Eventually they removed the functionality because it was too process intensive on the server.

So I was thinking about this “I want to have a fight on the internet” game that Joel so colorfully (and accurately!) described.

A real problem for those of us who DON’T want to play this game is, how can we tell “that guy” from the other guys (girls too) who are not playing that game? Some folks will correct you, or provide constructive criticism – and they really are trying to propagate useful information. They may be wrong, but they are not trying to be “I wanna fight” players.

Sometimes it is really hard to tell one from the other. There’s overlap between the two.

Cool podcast!
One question: if other users could flag an account (you gave the example of 10 users flagging an account), couldn’t this spark political games on the site? You know… some kind of small scale Civilization… is still in beta, and it seems a little bit like looking the gift horse in the mouth to complain too much that people aren’t always keeping their questions 100% on-topic.

There are sites out there that would kill for this kind of attention, enthusiasm, and support. So what if users are so eager to use the system they ask some off-topic questions? That kind of behavior will die down in time.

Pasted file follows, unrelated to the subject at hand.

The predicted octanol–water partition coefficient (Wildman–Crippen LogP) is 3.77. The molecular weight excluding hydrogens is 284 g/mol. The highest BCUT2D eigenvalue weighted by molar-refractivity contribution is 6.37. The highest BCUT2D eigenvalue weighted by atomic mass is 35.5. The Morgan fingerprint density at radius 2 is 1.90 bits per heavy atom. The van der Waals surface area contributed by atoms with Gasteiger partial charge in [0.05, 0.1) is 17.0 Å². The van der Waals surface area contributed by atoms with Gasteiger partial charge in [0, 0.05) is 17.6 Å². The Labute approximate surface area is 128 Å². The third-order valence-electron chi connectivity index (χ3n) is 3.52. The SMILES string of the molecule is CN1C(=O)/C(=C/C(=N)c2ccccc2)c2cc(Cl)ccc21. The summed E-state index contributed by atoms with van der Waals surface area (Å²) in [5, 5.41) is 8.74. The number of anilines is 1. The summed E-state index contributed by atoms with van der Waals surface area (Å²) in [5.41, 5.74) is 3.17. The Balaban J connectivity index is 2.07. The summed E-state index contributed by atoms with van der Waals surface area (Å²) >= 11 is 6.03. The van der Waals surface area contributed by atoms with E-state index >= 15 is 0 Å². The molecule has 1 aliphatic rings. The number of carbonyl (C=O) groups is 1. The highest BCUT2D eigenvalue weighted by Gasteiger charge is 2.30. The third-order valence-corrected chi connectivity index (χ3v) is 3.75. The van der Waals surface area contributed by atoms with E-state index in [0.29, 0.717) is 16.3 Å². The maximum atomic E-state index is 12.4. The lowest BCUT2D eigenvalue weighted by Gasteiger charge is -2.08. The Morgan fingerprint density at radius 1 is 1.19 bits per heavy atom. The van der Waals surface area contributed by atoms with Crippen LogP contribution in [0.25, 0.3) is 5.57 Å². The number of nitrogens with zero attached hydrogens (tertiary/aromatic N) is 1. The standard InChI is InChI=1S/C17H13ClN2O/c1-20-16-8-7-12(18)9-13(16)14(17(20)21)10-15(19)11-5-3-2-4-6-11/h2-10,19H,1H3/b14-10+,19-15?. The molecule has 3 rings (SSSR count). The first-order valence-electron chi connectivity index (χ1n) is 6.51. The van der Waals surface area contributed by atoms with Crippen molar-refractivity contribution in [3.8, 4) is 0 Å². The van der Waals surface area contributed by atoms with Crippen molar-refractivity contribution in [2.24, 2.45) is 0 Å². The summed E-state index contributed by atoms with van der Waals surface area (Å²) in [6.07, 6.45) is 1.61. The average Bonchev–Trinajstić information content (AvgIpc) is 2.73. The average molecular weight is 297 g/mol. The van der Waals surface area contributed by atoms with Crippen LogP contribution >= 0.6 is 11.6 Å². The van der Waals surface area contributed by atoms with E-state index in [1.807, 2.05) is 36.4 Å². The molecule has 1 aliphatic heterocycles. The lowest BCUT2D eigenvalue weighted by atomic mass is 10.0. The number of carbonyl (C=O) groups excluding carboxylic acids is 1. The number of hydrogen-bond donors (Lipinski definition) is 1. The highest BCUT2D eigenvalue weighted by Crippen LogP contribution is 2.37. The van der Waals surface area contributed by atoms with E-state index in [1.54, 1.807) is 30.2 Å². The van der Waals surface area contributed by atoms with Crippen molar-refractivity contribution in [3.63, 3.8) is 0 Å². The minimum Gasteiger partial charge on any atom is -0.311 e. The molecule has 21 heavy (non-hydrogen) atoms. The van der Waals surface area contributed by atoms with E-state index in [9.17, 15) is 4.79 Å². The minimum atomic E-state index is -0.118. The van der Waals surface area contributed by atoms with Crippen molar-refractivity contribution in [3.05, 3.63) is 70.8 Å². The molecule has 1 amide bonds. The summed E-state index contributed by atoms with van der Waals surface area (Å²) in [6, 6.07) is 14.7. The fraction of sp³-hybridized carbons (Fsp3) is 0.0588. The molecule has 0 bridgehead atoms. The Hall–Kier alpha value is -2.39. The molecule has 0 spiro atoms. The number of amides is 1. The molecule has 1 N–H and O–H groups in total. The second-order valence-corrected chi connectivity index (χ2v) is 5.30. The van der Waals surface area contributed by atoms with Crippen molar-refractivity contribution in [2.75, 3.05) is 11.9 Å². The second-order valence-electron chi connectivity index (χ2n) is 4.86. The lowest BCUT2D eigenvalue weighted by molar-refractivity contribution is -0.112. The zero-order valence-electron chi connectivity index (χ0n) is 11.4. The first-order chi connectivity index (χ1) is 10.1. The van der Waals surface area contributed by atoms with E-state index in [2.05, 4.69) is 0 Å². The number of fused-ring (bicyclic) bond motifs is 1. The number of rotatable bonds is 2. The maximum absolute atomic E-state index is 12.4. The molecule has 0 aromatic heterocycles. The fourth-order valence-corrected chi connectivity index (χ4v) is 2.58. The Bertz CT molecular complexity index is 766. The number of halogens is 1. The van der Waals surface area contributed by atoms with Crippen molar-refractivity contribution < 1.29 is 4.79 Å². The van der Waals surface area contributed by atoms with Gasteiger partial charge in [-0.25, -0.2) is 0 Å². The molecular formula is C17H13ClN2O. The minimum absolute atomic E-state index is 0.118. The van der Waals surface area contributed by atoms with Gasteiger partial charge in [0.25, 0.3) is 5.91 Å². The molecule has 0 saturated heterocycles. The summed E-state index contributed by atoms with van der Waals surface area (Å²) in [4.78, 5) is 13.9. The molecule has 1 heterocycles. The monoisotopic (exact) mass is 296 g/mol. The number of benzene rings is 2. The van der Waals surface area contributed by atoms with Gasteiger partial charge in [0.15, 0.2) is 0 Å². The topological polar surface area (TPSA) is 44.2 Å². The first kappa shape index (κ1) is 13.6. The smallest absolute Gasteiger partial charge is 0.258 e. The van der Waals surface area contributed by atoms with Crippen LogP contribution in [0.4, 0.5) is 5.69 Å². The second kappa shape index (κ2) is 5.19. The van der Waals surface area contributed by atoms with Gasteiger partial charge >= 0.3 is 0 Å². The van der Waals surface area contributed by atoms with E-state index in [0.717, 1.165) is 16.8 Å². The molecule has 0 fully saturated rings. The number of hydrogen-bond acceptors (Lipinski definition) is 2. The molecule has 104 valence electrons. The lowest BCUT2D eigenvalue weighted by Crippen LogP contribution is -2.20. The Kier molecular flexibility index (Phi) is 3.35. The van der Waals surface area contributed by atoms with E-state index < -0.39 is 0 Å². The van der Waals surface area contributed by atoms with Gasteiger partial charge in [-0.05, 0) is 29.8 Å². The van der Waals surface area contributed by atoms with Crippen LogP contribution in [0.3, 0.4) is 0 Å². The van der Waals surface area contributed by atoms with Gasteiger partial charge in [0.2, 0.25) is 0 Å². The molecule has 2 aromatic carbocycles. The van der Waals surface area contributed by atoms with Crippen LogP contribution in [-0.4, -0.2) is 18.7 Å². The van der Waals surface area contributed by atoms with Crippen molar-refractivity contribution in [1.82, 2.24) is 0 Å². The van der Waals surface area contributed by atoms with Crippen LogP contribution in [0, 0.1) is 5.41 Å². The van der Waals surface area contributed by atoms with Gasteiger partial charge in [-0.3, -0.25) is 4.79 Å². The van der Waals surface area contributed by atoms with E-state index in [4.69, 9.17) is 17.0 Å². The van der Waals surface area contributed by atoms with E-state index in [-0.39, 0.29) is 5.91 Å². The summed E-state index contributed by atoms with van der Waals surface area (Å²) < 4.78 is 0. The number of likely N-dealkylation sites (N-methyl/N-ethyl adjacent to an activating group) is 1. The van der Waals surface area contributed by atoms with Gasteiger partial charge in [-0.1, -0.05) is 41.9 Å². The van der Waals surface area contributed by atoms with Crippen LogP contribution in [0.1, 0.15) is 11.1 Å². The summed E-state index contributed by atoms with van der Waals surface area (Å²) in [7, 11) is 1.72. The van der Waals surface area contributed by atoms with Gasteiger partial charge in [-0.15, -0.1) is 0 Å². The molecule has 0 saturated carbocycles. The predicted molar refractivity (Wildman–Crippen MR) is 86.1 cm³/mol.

Complaining about this is like complaining that you just won a $40 million dollar lottery and will now have to give $15 million to the gov’t. Boo hoo.

I think in terms of user management, there’s really no real good way of automating it. Before someone’s banned, you almost always need a moderator call before you push the big red button.

The “flagged” users idea works as a tool for other users to gauge someone if it’s used correctly. I’d prefer to see it as a feedback system similar to Ebay. The users are allowed to exist, but the rating they have lets the other users determine their abrasiveness and/or ability to apply a reliable answer.

As I’m sure everyone here would agree.. the IT culture has a number of personality types. I’ve known plenty of brilliant people who have zero personality or people skills. I’ve known people who have managed to be well liked by everyone, but really aren’t terribly great contributors even though they try. Considering one of this site’s goals is to build based on solutions, it might not be a wise choice to ban someone just because they interact in a cold manner.

XBox has a good way of rating people. You can submit feedback about other people on Live based on their play style, attitude, etc. Then as a user, you have the option to ignore/avoid these users and the system separates you when it’s matching up.

I know that doesn’t completely apply here, but the idea might be twistable enough to work in a forum-ish environment.

One constant frustration I have with your podcast is that you never introduce yourselves.

Without introducing yourselves I have to guess (or wait for sufficient context to figure out) who each speaker is.

A simple ‘Hi I’m Joel’ and ‘Hi I’m Jeff’ would make listening much easier.


Shaun Austin Sep 14 2008